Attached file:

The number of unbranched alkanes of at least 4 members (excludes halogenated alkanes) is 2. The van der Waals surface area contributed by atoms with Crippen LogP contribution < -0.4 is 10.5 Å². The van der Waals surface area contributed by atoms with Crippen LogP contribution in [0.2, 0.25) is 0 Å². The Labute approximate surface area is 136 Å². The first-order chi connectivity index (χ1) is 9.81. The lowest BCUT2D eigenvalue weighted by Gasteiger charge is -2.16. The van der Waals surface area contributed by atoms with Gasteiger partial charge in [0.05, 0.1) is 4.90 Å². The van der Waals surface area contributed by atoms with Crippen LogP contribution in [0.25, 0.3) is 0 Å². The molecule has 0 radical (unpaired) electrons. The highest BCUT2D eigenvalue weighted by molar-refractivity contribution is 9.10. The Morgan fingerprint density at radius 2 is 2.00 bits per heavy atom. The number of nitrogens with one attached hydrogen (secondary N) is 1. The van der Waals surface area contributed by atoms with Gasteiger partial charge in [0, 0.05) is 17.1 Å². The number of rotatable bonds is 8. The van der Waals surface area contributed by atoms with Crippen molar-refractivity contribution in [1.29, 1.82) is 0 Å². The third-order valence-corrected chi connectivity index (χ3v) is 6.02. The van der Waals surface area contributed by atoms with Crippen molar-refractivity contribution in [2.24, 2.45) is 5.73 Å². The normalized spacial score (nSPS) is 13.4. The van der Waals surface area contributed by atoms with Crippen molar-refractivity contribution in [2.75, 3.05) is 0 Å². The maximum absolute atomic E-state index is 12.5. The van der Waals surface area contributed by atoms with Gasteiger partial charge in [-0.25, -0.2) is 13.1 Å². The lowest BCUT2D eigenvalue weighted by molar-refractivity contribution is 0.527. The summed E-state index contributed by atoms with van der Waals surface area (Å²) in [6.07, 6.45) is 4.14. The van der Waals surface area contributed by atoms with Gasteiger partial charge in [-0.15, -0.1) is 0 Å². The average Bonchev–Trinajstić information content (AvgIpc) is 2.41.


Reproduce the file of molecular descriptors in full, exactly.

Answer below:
The number of unbranched alkanes of at least 4 members (excludes halogenated alkanes) is 2. The van der Waals surface area contributed by atoms with Crippen LogP contribution < -0.4 is 10.5 Å². The van der Waals surface area contributed by atoms with Crippen LogP contribution in [0.2, 0.25) is 0 Å². The Labute approximate surface area is 136 Å². The first-order chi connectivity index (χ1) is 9.81. The lowest BCUT2D eigenvalue weighted by Gasteiger charge is -2.16. The van der Waals surface area contributed by atoms with Gasteiger partial charge in [0.05, 0.1) is 4.90 Å². The van der Waals surface area contributed by atoms with Crippen LogP contribution in [0.25, 0.3) is 0 Å². The molecule has 0 radical (unpaired) electrons. The highest BCUT2D eigenvalue weighted by molar-refractivity contribution is 9.10. The Morgan fingerprint density at radius 2 is 2.00 bits per heavy atom. The number of nitrogens with one attached hydrogen (secondary N) is 1. The van der Waals surface area contributed by atoms with Gasteiger partial charge in [0, 0.05) is 17.1 Å². The number of rotatable bonds is 8. The van der Waals surface area contributed by atoms with Crippen molar-refractivity contribution in [1.29, 1.82) is 0 Å². The third-order valence-corrected chi connectivity index (χ3v) is 6.02. The van der Waals surface area contributed by atoms with Crippen molar-refractivity contribution in [2.24, 2.45) is 5.73 Å². The normalized spacial score (nSPS) is 13.4. The van der Waals surface area contributed by atoms with Crippen molar-refractivity contribution in [2.75, 3.05) is 0 Å². The maximum absolute atomic E-state index is 12.5. The van der Waals surface area contributed by atoms with Gasteiger partial charge in [-0.25, -0.2) is 13.1 Å². The lowest BCUT2D eigenvalue weighted by molar-refractivity contribution is 0.527. The summed E-state index contributed by atoms with van der Waals surface area (Å²) in [6.07, 6.45) is 4.14. The van der Waals surface area contributed by atoms with Gasteiger partial charge in [-0.15, -0.1) is 0 Å². The average Bonchev–Trinajstić information content (AvgIpc) is 2.41.